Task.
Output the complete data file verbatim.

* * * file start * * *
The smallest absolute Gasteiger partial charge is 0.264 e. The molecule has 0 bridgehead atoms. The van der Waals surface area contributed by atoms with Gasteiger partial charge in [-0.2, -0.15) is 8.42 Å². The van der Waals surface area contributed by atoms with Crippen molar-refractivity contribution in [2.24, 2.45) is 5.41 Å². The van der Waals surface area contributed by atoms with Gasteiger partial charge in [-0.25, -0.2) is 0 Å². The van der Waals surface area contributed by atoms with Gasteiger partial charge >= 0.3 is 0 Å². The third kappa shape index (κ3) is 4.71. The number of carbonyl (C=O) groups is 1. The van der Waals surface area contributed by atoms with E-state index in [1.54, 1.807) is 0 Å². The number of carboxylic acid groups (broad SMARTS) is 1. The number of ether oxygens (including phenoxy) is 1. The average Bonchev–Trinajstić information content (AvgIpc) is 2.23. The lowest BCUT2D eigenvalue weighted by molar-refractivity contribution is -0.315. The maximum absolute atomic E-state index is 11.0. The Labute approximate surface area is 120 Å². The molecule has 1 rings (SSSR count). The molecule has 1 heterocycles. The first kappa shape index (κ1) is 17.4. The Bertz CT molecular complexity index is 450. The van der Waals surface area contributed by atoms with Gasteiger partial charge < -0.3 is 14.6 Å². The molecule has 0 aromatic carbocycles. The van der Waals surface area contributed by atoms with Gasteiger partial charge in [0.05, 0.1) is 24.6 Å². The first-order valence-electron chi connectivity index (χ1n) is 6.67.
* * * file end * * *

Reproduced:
The smallest absolute Gasteiger partial charge is 0.264 e. The molecule has 0 bridgehead atoms. The van der Waals surface area contributed by atoms with Gasteiger partial charge in [-0.2, -0.15) is 8.42 Å². The van der Waals surface area contributed by atoms with Crippen molar-refractivity contribution in [2.24, 2.45) is 5.41 Å². The van der Waals surface area contributed by atoms with Gasteiger partial charge in [-0.25, -0.2) is 0 Å². The van der Waals surface area contributed by atoms with Gasteiger partial charge >= 0.3 is 0 Å². The third kappa shape index (κ3) is 4.71. The number of carbonyl (C=O) groups is 1. The van der Waals surface area contributed by atoms with E-state index in [1.54, 1.807) is 0 Å². The number of carboxylic acid groups (broad SMARTS) is 1. The number of ether oxygens (including phenoxy) is 1. The average Bonchev–Trinajstić information content (AvgIpc) is 2.23. The lowest BCUT2D eigenvalue weighted by molar-refractivity contribution is -0.315. The maximum absolute atomic E-state index is 11.0. The Labute approximate surface area is 120 Å². The molecule has 1 rings (SSSR count). The molecule has 1 heterocycles. The first kappa shape index (κ1) is 17.4. The Bertz CT molecular complexity index is 450. The van der Waals surface area contributed by atoms with Gasteiger partial charge < -0.3 is 14.6 Å². The molecule has 0 aromatic carbocycles. The van der Waals surface area contributed by atoms with Gasteiger partial charge in [0.05, 0.1) is 24.6 Å². The first-order valence-electron chi connectivity index (χ1n) is 6.67.